Note that the Global profile may have a different name. Copy your current project profile to the Global Level (click the button Manage and choose Copy as Global) and call it as you like.

Then, on the main menu, choose File | Settings for New Projects and select this global profile as the default one for all the new projects. Now all the newly-created projects will use this global profile by default and this global profile will be synchronized between the various machines via the Settings Repository plugin.

Inspection severity

Inspection severity indicates how seriously the code issues detected by the inspection impact the project and determines how the detected issues should be highlighted in the editor. By default, each inspection has one of the following severity levels:

  • Server problem server problem

  • Typo typo

  • No highlighting, only fix info

  • Weak Warning weak warning

  • Warning warning

  • Error error

You can increase or decrease the severity level of each inspection. That is, you can force PyCharm to display some warnings as errors or weak warnings. In a similar way, what is initially considered a weak warning can be displayed as a warning or error, or just as info.

You can also configure the color and font style used to highlight each severity level. Besides, you can create custom severity levels and set them for specific inspections.

If necessary, you can set different severity levels for the same inspection in different scopes.

All modifications to inspections mentioned above are saved in the inspection profile currently selected in the inspection settings and apply when this profile is used.

Inspection scope

By default, all enabled code inspections apply to all project files. If necessary, you can configure each code inspection (enable/disable, change its severity level and options) individually for different scopes. Such configurations, like any other inspection settings, are saved and applied as part of a specific profile.

There may be complicated cases when an inspection has different configurations associated with different scopes. When such inspection is executed in a file belonging to some or all of these scopes, the settings of the highest priority scope-specific configuration are applied. The priorities are defined by the relative position of the inspection's scope-specific configuration in inspection settings: the uppermost configuration has the highest priority. The Everywhere else configuration always has the lowest priority.

For more information and procedural descriptions, see Configuring Inspection for Different Scopes.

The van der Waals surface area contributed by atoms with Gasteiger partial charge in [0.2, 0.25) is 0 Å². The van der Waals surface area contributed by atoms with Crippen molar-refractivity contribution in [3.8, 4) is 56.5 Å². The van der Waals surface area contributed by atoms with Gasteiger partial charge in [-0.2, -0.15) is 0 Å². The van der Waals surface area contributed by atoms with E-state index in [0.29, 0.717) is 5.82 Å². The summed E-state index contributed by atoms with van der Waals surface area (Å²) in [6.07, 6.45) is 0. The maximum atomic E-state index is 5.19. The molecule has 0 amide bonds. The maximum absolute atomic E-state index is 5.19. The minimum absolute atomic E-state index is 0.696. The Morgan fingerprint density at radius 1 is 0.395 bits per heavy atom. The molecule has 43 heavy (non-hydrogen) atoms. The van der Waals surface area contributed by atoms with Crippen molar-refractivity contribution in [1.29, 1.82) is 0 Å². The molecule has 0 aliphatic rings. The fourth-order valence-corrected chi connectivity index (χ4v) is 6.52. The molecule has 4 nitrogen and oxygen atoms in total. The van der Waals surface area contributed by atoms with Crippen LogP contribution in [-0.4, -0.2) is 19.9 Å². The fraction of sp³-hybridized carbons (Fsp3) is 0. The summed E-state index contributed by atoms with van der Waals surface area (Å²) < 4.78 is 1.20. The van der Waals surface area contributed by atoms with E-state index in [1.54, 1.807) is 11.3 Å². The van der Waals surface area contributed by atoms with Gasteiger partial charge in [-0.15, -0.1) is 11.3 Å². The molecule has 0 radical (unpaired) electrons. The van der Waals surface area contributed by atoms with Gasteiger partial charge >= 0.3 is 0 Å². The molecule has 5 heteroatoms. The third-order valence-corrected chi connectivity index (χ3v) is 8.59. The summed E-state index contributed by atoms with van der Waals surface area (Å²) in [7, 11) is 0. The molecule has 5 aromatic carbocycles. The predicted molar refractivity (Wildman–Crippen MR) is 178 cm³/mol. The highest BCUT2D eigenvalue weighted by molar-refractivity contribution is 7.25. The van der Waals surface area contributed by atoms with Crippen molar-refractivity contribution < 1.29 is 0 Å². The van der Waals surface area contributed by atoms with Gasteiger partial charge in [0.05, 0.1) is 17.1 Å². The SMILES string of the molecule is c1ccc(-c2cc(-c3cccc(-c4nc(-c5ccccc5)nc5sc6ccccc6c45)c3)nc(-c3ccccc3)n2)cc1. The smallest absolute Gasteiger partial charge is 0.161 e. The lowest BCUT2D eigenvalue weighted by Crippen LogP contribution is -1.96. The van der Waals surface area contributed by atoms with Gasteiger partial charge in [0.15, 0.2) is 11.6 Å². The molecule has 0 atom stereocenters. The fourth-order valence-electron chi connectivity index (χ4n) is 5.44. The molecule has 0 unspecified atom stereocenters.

Examples of code inspections

In the Inspections page, all inspections are grouped into categories. The most common tasks covered by code analysis are:

  • Locating dead code.

  • Detecting performance issues.

  • Improving code structure and maintainability.

  • Conforming to coding guidelines and standards.

  • Conforming to specifications.

Locating dead code

PyCharm highlights in the editor pieces of so-called dead code. This is the code that is never executed during the application runtime. Perhaps, you don't even need this part of code in your project. Depending on situation, such code may be treated as a bug or as a redundancy. Anyway it decreases the application performance and complicates the maintenance process. Here is an example.

py deadcode

Highlighting unused declarations

PyCharm is also able to instantly highlight unused local variables via Unused declarations inspection. By default, PyCharm highlights all unused local variables ignoring the following:

  • Variables used in tuple unpacking

  • Lambda parameters

  • Range iteration variables

If you want to be notified on any of the these types, open the Editor | Inspection in project Settings/Preferences, choose Unused local under the Python node, and deselect the corresponding checkboxes in Options. The following example illustrates a code inspection warning for the unused variable in tuple unpacking.

py unused local tuple unpacking

Unresolved references

This inspection enables detecting unresolved references, and highlights them with the red curvy line. PyCharm intention actions suggest quick fixes for the unresolved references in the source code. See Resolving References for more details.

Python inspection examples

Find descriptions and examples of the various code inspections in the Inspections page of the Settings dialog. In this section, we'll consider several most prominent examples. In particular, PyCharm reports

  • Code incompatible with the current Python interpreter version:
    py version compatibility

    Note that you can change the scope of versions in the inspection settings.

  • Unresolved references:

    py unresolved

  • Duplicate keys in dictionaries:

    py duplicate keys

  • Dead code:

    py deadcode

  • Unused variables:

    rm unused local var
    cl unused

Last modified: 21 November 2018

See Also